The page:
Burden of Road Traffic Injuries Related to Delays in Implementing Safety Belt Laws in Low- and Lower-Middle-Income Countries

Delayed implementation of effective road safety policies must be considered when quantifying the avoidable part of the fatal and nonfatal injuries burden. The authors sought to assess the avoidable part of disability-adjusted life years (DALYs) lost due to road traffic injuries related to delays in implementing road safety laws in low- and lower-middle-income countries. The authors chose one country for each of the regions of the World Health Organization (WHO) and World Bank (WB) country income levels. The authors used freely available data sets (WHO, International Traffic Safety Data and Analysis Group, the WB). Delays in implementation were calculated until 2013, from the year mandatory use of safety belts by motor vehicle front seat occupants was first introduced worldwide. The authors used life expectancy tables and age groups as social values in the DALY calculation model. From the estimated total burden, avoidable DALYs were calculated using estimates of the effectiveness of seat belt laws on fatal and nonfatal injuries combined, as extracted from published international reviews of evidence. From the reference year 1972, implementation delays varied from 27 years (Uzbekistan) to 41 years in Bolivia (no seat belt law as of 2013). During delays, total absolute numbers of DALYs lost due to road traffic injuries reached 8,462,099 in Nigeria, 7,203,570 in Morocco, 4,695,500 in Uzbekistan, 3,866,391 in Cambodia, 3,253,359 in Bolivia, and 3,128,721 in Sri Lanka. Using effectiveness estimates ranging from 3 to 20% reduction, the avoidable burden of road traffic injuries for car occupants was highest in Uzbekistan (avoidable part from 1.2 to 10.4%) and in Morocco (avoidable part from 1.5 to 12.3%). In countries where users of public transport and pedestrians were the most affected by the burden, the avoidable parts ranged from 0.5 to 4.4% (Nigeria) and from 0.5 to 3.4% (Bolivia). Burden of road traffic injuries mostly affected motorcyclists in Sri Lanka and Cambodia where the avoidable parts were less than 2% in both countries. In all selected countries, burden of traffic injuries mostly affected men (about 80%) as well as young people (15–34 years). Despite limited data availability in low- and middle-income countries, the avoidable part of the burden related to delayed intervention is measurable. These results can be used to convince countries to avoid delaying the provision of better protection to road users.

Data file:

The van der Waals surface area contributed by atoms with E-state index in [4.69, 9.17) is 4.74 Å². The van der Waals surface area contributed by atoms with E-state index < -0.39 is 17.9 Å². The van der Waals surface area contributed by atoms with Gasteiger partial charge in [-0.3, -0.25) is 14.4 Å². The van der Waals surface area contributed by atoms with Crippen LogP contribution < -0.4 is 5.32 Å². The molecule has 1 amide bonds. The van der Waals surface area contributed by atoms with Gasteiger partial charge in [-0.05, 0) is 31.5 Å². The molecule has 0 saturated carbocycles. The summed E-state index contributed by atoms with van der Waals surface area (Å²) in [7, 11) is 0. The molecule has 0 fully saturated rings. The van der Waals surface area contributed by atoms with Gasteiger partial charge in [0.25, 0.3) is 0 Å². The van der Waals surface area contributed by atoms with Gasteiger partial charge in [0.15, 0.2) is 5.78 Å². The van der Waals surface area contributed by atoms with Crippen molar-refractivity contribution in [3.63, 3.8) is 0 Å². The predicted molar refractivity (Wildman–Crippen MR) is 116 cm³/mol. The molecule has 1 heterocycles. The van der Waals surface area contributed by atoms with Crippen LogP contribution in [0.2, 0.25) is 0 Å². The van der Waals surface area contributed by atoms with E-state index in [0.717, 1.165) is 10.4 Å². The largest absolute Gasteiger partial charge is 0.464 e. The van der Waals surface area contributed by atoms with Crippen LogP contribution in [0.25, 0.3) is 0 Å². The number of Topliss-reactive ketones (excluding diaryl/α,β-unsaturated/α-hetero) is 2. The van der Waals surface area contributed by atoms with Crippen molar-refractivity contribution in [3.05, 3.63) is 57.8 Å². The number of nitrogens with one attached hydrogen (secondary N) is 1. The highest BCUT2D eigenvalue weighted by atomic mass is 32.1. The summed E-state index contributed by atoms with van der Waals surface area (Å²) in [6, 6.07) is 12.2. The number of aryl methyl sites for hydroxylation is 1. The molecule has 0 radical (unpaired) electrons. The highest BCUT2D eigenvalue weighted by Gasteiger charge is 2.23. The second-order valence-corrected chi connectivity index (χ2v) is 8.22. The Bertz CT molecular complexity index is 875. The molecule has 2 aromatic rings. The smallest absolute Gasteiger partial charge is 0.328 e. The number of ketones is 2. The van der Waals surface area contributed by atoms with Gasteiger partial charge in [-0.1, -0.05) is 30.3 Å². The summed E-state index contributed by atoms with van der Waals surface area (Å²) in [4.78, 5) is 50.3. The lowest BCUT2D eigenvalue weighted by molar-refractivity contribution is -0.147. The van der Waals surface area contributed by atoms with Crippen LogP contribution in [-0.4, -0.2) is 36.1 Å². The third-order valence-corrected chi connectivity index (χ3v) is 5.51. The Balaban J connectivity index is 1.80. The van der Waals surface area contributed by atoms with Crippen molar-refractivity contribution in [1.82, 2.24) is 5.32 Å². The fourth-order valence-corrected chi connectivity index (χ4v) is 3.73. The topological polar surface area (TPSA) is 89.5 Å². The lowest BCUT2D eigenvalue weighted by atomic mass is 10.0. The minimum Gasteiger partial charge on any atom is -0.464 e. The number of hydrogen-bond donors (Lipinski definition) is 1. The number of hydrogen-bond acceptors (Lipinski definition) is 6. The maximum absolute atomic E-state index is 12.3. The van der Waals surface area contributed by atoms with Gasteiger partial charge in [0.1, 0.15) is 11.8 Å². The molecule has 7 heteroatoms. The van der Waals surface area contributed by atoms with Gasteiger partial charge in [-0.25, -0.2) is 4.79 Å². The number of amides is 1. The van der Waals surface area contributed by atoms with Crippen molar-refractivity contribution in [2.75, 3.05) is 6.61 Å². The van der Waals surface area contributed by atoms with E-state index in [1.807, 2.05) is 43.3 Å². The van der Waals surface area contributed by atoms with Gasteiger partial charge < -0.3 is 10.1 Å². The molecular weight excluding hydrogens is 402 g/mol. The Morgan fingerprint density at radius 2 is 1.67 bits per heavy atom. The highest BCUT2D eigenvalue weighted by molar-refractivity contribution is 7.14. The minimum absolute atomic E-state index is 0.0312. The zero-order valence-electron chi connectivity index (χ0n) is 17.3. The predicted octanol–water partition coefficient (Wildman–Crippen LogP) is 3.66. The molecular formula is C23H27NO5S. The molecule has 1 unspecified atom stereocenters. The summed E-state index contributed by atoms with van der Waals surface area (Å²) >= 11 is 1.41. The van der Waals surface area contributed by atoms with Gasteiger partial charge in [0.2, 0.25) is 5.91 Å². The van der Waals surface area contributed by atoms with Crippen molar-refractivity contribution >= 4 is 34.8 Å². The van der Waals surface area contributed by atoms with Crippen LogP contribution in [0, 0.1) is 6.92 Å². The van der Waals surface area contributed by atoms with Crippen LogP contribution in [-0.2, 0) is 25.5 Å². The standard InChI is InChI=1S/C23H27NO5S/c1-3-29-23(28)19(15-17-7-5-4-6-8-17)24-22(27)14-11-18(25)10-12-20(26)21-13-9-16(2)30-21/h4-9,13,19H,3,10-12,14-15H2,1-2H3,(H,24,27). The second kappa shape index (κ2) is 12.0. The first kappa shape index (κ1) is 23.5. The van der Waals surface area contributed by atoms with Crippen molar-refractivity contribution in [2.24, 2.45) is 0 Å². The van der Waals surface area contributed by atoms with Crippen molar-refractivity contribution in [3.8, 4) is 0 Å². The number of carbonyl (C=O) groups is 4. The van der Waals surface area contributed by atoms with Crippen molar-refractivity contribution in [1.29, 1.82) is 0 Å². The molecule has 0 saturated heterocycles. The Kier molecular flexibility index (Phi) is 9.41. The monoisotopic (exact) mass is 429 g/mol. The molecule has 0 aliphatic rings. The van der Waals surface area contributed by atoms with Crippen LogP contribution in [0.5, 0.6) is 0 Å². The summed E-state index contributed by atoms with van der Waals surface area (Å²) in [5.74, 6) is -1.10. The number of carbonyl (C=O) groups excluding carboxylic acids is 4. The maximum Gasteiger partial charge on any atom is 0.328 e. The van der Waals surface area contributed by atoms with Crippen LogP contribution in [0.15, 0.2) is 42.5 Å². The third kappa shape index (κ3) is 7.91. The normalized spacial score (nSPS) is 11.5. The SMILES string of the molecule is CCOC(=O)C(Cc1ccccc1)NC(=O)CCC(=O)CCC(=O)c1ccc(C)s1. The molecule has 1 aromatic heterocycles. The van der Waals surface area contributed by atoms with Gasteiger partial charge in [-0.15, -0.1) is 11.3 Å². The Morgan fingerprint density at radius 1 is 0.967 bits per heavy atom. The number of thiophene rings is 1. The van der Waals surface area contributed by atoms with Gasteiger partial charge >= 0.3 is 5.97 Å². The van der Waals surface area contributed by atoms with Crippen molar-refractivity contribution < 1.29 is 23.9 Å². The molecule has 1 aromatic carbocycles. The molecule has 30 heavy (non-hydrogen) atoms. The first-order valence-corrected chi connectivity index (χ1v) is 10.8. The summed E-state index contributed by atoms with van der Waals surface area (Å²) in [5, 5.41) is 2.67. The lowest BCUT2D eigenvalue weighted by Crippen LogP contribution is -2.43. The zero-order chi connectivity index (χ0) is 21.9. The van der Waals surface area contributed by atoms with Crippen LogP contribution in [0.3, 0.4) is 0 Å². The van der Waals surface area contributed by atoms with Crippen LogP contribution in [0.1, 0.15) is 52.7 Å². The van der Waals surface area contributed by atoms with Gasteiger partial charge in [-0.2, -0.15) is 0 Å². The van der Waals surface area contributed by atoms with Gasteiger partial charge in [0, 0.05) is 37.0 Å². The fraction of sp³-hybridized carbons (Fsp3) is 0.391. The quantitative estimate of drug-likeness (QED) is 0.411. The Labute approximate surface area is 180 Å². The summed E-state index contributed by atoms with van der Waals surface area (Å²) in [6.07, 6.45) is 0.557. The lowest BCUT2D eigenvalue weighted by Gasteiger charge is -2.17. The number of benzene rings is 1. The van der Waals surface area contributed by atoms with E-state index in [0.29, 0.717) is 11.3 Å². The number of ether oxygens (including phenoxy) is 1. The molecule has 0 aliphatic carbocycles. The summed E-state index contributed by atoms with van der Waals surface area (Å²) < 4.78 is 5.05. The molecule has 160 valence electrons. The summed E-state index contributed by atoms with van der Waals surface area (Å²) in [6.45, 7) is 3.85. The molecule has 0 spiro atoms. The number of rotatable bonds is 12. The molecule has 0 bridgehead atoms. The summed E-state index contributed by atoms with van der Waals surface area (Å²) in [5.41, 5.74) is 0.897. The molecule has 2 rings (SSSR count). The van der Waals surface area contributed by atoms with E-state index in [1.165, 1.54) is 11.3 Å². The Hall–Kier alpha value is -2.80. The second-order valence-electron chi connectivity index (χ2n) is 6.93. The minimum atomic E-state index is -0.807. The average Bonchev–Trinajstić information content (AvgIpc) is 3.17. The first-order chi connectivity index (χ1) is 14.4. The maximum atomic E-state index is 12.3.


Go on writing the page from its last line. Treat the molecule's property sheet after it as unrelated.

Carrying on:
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  • English

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  • Accession Number: 01667653
  • Record Type: Publication
  • Files: TRIS
  • Created Date: Mar 28 2018 3:00PM